The Mitre pub in Norwich reopens thanks to £600,000 investment by congregation of neighbouring church
- Credit: Copyright: Archant 2017
A once-popular city pub has reopened following a £600,000 investment by the congregation of a neighbouring church.
The Mitre, in Earlham Road, was purchased for just under £500,000 by St Thomas Church at the start of the 2016.
Since then, volunteers have transformed the building, which was last used as a Chinese takeaway, into a community cafe, bar and bistro.
The not-for-profit venture, which opened to customers for the first time since 2015 on Monday, was made possible thanks to the 400-strong congregation of the church next door.
David Lloyd, associate vicar at St Thomas, said: 'It was about £500,000 to buy the pub and another £100,000 to renovate it.
You may also want to watch:
'But there was no fundraising or grants to pay for it all. Instead it was all made possible thanks to the congregation's generosity.'
Funded by donations, the building's renovation was also carried out by volunteers.
- 1 Norfolk seaside village third most sought-after in UK
- 2 The rise and fall of a beloved Norfolk wildlife park
- 3 Man, 89, was killed by lorry as he headed to his parents' grave
- 4 'Absolutely horrific' - Girl, 14, kicked and punched in face in fight
- 5 Woman's life 'left in pieces' after being raped while unconscious
- 6 What can't open in Norfolk on May 17 - and why
- 7 Part of A47 reopens after earlier accident
- 8 Masks scrapped 'as early as next month' and over 35s jabs 'soon'
- 9 'I was in tears': Dentist can keep working despite failing 13 patients
- 10 Go-ahead for eagles to be reintroduced to Norfolk
While the ground floor is home to the main bar and restaurant, the upstairs area will be used by community groups.
'We hope upstairs will become a HQ for social action,' Mr Lloyd added. 'Downstairs is for community engagement and fun, but it is also for generating profit to fund that social action.'
The church will run the pub through its trading arm and any profit will go towards a handful of chosen charities.
They include the International Justice Mission, which aims to combat people trafficking.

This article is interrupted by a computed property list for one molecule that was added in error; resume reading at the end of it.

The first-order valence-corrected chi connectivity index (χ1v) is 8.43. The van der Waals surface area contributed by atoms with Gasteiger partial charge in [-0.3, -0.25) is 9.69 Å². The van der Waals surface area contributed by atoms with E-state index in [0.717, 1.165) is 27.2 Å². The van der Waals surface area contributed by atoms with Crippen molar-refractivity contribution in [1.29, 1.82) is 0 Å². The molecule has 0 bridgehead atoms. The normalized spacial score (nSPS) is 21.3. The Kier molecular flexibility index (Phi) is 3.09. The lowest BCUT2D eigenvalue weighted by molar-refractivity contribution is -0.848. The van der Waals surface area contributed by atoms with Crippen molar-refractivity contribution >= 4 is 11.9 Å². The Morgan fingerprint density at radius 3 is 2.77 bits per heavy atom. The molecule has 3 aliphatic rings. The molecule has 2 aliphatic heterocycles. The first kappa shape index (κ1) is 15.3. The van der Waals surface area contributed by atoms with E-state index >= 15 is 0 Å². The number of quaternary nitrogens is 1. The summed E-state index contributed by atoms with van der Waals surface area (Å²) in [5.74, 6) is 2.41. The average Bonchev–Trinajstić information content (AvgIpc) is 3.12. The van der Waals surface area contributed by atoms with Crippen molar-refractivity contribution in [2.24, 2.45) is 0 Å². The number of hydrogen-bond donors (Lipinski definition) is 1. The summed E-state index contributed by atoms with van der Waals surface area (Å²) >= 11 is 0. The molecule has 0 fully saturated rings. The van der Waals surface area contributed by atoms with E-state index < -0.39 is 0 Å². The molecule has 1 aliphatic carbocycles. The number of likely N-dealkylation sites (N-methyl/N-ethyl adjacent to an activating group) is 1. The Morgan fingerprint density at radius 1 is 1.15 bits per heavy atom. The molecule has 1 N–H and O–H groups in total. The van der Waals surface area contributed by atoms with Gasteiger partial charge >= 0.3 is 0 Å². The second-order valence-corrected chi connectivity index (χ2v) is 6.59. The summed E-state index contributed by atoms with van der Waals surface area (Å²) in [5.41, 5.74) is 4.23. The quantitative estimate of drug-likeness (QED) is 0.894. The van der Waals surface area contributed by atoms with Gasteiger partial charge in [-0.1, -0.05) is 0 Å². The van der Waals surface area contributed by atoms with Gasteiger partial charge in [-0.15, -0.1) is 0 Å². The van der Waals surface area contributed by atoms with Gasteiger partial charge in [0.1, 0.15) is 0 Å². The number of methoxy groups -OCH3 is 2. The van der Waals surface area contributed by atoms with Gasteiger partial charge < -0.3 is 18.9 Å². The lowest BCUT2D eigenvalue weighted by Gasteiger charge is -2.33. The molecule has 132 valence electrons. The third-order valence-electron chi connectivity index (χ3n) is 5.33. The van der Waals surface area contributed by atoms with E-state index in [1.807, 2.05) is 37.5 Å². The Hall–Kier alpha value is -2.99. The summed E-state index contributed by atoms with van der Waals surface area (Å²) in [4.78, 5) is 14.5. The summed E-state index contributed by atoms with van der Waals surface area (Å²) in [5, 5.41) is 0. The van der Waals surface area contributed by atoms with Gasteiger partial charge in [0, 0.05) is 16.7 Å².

Terry Huggins, managing director of church's trading arm, said the premises was open to suggestions about any future events.
He said: 'We've had some ideas, like a quiet acoustic evening or a board game night. Someone also mentioned the possibility of hosting an afternoon tea.
'We want to know what the community would like here.'
For the first few weeks, the premises will only be open from 8.30am to 4pm, Monday to Saturday.
During that time people will be able to order breakfasts and lunch, as well as choose from a variety of craft beers by the bottle.
But within two months of opening, the hours will be extended to 8.30am to 9pm, Monday to Sunday.
• Do you know of a pub reopening near you? Email firstname.lastname@example.org
What the customers had to say
It was a busy opening day for the Mitre, with customers at almost every table.
Archie Noone, who lives in Scotland but was married at the church next door, said: 'There is no comparison [to how it was]. It's a lot lighter and more airy, and should be a good meeting point for the congregation and general public.'
Susan Lush, 57, from Earlham Road, said: 'It's brilliant and the food is really good. The only thing I find a bit difficult in here is the noise, but other than that it's great.'
Joy Hartles, 25, said she had previously used the premises when it was operating as a Chinese takeaway.
She added: 'It had been so run down and dark, but we always knew it had potential. There are lots of pubs, but not many cafes so we need something like this.'
Louise Jackson, 24, who is a member of the church's congregation, said: 'The food and drink is really good and it's a place I definitely want to bring my friends to.'
History of the Mitre
The Mitre is a well-known Norwich landmark on Earlham Road.
When it was first put up for sale in 1859, it was described as 'well-suited for a genteel family' and included a 15 sq ft drawing room, six bedrooms, a gardener's cottage with three rooms and a pump on the premises.
It was first licensed as a pub in 1867 by Elijah Cole, who was said to have purchased the cottage for £750.
By 1900 the main house had been enlarged to include a club room.
The premises closed around seven years ago, before reopening as a Chinese restaurant in 2011.
But it was put up for sale again in October 2015, after which it was purchased by the church.
It is not the only Norwich pub that has undergone a transformation in the past few months.
The former Kings pub on King Street is due to reopen in October under the name the Last Pub Standing.